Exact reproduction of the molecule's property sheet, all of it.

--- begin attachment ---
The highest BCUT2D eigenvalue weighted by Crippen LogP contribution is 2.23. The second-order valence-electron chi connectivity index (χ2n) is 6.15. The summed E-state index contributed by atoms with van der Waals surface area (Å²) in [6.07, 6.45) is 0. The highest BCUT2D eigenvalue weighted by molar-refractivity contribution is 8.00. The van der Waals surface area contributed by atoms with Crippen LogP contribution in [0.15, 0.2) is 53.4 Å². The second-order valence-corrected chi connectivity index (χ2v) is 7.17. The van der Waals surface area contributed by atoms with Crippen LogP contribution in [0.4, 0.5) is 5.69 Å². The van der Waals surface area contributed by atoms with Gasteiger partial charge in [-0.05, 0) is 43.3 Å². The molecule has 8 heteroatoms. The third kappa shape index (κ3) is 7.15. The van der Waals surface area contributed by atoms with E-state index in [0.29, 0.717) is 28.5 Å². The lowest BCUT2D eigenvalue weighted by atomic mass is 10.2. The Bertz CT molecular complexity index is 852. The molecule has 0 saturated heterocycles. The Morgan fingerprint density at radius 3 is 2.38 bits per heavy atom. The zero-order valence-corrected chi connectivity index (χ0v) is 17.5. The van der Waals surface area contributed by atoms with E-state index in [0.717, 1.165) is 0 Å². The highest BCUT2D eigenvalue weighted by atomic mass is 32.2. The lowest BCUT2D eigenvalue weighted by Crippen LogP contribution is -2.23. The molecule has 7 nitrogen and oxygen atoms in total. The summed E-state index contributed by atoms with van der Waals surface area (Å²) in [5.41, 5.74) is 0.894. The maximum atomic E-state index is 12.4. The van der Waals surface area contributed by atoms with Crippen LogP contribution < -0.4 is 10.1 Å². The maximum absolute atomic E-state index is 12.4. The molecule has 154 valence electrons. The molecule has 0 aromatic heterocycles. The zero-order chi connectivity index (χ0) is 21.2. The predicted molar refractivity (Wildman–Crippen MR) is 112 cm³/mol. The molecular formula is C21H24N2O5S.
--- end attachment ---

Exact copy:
The highest BCUT2D eigenvalue weighted by Crippen LogP contribution is 2.23. The second-order valence-electron chi connectivity index (χ2n) is 6.15. The summed E-state index contributed by atoms with van der Waals surface area (Å²) in [6.07, 6.45) is 0. The highest BCUT2D eigenvalue weighted by molar-refractivity contribution is 8.00. The van der Waals surface area contributed by atoms with Crippen LogP contribution in [0.15, 0.2) is 53.4 Å². The second-order valence-corrected chi connectivity index (χ2v) is 7.17. The van der Waals surface area contributed by atoms with Crippen LogP contribution in [0.4, 0.5) is 5.69 Å². The van der Waals surface area contributed by atoms with Gasteiger partial charge in [-0.05, 0) is 43.3 Å². The molecule has 8 heteroatoms. The third kappa shape index (κ3) is 7.15. The van der Waals surface area contributed by atoms with E-state index in [0.29, 0.717) is 28.5 Å². The lowest BCUT2D eigenvalue weighted by atomic mass is 10.2. The Bertz CT molecular complexity index is 852. The molecule has 0 saturated heterocycles. The Morgan fingerprint density at radius 3 is 2.38 bits per heavy atom. The zero-order valence-corrected chi connectivity index (χ0v) is 17.5. The van der Waals surface area contributed by atoms with E-state index in [0.717, 1.165) is 0 Å². The highest BCUT2D eigenvalue weighted by atomic mass is 32.2. The lowest BCUT2D eigenvalue weighted by Crippen LogP contribution is -2.23. The molecule has 7 nitrogen and oxygen atoms in total. The summed E-state index contributed by atoms with van der Waals surface area (Å²) in [5.41, 5.74) is 0.894. The maximum atomic E-state index is 12.4. The van der Waals surface area contributed by atoms with Crippen LogP contribution < -0.4 is 10.1 Å². The maximum absolute atomic E-state index is 12.4. The molecule has 154 valence electrons. The molecule has 0 aromatic heterocycles. The zero-order chi connectivity index (χ0) is 21.2. The predicted molar refractivity (Wildman–Crippen MR) is 112 cm³/mol. The molecular formula is C21H24N2O5S.